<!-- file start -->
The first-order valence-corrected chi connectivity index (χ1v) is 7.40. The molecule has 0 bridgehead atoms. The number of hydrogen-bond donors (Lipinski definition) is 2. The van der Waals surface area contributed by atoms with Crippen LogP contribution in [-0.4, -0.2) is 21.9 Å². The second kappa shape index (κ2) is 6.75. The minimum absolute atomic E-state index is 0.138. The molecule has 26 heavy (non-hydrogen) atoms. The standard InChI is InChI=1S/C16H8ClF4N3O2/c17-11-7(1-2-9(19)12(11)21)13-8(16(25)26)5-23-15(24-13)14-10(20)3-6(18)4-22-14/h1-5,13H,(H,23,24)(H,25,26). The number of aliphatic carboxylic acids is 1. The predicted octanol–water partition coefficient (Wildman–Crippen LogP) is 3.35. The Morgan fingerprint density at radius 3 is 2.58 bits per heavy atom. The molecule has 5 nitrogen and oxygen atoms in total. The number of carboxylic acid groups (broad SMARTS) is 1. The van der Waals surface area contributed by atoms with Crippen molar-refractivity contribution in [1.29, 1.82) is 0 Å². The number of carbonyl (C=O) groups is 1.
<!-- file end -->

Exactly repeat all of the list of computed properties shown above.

The first-order valence-corrected chi connectivity index (χ1v) is 7.40. The molecule has 0 bridgehead atoms. The number of hydrogen-bond donors (Lipinski definition) is 2. The van der Waals surface area contributed by atoms with Crippen LogP contribution in [-0.4, -0.2) is 21.9 Å². The second kappa shape index (κ2) is 6.75. The minimum absolute atomic E-state index is 0.138. The molecule has 26 heavy (non-hydrogen) atoms. The standard InChI is InChI=1S/C16H8ClF4N3O2/c17-11-7(1-2-9(19)12(11)21)13-8(16(25)26)5-23-15(24-13)14-10(20)3-6(18)4-22-14/h1-5,13H,(H,23,24)(H,25,26). The number of aliphatic carboxylic acids is 1. The predicted octanol–water partition coefficient (Wildman–Crippen LogP) is 3.35. The Morgan fingerprint density at radius 3 is 2.58 bits per heavy atom. The molecule has 5 nitrogen and oxygen atoms in total. The number of carboxylic acid groups (broad SMARTS) is 1. The van der Waals surface area contributed by atoms with Crippen molar-refractivity contribution in [1.29, 1.82) is 0 Å². The number of carbonyl (C=O) groups is 1.